Participants were qualified by their genealogies and included many names familiar to those who follow Melungeon genealogy discussion groups on the Internet, including Brent Kennedy, author of the book 1996 book that started the Melungeon Movement, his brother Richard Kennedy; Elizabeth Hirschman, a native of Kingsport, Tenn., along with several members of her family; Wayne Winkler of the Melungeon Heritage Association and author of Walking Toward the Sunset; and Nancy Morrison, creator of the online Melungeon Health referral service.

More information on DNA Consultants' Melungeon DNA Studies page.


Melungeon family in Tennessee about 1900.


More information about Melungeons
Toward a Genetic Profile of Melungeons in Southern Appalachia
Melungeon Studies
Melungeon Match


naturedoc commented on 17-Sep-2010 12:20 PM

You have a great blog! I enjoy your articles and they are well written.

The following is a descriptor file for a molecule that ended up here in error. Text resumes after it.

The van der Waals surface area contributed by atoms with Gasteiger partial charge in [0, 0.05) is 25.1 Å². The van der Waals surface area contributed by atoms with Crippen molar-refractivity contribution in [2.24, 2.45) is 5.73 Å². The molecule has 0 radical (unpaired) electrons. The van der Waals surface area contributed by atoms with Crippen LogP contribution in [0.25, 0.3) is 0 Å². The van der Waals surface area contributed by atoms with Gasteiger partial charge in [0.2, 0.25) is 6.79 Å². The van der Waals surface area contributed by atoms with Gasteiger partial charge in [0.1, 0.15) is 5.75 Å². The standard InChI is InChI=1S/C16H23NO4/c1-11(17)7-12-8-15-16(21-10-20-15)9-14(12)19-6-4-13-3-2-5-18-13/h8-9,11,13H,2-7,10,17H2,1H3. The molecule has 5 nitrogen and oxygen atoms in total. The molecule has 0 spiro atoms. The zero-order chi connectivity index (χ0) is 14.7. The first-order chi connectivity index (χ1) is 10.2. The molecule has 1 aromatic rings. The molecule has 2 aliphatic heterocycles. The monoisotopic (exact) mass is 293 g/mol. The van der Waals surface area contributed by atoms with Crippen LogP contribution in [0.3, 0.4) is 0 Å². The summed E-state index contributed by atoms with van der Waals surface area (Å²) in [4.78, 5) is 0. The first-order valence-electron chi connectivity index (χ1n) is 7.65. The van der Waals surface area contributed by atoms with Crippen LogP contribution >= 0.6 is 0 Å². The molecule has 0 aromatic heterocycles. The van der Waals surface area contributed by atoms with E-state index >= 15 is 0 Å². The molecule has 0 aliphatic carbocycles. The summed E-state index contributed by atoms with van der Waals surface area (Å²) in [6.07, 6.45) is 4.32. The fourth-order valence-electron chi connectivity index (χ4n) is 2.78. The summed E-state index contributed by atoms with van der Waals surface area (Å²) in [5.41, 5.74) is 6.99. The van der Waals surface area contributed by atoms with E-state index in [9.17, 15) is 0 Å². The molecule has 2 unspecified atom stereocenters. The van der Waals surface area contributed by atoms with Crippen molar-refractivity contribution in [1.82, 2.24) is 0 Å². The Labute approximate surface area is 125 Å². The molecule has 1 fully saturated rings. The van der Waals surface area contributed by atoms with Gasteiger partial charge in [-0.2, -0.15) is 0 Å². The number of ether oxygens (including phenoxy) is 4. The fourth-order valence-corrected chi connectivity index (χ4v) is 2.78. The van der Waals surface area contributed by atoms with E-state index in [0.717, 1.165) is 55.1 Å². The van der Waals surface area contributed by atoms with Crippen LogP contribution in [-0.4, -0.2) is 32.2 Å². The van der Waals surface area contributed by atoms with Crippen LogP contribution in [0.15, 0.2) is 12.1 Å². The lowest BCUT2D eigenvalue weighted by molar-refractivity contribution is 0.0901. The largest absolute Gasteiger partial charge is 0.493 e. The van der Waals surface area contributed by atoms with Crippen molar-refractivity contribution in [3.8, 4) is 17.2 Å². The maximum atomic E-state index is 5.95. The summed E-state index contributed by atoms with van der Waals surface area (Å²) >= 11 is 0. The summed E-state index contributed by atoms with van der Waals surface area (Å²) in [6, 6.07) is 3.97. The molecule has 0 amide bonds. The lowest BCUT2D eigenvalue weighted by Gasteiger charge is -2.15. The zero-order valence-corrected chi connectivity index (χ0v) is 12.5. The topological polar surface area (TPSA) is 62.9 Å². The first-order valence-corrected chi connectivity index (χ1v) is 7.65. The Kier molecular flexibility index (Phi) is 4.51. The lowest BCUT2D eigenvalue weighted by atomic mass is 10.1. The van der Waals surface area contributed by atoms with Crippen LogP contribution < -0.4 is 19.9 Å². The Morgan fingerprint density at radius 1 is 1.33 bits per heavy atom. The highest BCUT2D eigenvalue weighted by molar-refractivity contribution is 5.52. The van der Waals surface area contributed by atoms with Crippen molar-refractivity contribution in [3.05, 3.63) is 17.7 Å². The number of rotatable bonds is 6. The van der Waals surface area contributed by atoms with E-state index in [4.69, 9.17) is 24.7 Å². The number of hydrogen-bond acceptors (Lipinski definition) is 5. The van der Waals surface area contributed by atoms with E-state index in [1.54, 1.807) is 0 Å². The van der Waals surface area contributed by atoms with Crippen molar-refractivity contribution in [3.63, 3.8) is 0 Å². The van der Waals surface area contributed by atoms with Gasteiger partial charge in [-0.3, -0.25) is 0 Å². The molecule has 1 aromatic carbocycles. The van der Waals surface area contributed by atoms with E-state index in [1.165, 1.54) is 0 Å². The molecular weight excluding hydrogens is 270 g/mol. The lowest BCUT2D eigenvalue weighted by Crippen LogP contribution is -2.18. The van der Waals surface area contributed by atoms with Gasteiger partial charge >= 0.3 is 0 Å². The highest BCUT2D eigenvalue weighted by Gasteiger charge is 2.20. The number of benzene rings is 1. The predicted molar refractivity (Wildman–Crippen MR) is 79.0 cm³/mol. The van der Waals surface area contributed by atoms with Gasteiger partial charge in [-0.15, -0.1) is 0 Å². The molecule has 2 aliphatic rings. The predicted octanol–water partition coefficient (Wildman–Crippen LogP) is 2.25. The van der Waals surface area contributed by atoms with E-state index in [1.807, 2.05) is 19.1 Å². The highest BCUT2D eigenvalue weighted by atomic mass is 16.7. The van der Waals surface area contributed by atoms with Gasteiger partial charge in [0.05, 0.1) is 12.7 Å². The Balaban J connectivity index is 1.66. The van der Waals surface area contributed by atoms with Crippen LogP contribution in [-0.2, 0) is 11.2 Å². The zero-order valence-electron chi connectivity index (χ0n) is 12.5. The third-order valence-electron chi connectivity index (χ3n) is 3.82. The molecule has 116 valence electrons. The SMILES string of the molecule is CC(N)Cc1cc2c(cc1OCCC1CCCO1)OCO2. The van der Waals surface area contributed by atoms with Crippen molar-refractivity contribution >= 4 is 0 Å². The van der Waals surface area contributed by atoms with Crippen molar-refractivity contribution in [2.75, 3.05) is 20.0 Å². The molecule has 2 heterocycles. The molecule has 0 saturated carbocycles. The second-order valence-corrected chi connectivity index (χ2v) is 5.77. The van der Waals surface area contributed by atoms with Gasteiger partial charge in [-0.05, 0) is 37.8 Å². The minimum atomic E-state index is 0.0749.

Anonymous commented on 19-Sep-2010 01:28 PM

What exactly is the controversy about Melungeons? What's the big "mystery"? What can a Melungeon do with this info?

Karen Virginia commented on 11-Dec-2010 08:48 AM

Nice website: I really don't think this should mark the end "of an attempt to solve the mystery of a Southern U.S. ethnic group with autosomal DNA" though but I tend to see this leap as one of a great beginning, and not an end. Thanks for sharing

DJ Thornton commented on 11-May-2011 10:10 PM

This is quite a coup and I have great satisfaction in participating in this study along with many friends that became relatives over the last 10 years of researching and corresponding in discussion groups about this mystery. We all felt related and now
there is validation. I look forward to all the news that comes out of this research. I read the article in the Appalachian Journal Fall 2010 I recomend it as well search this blog to purchase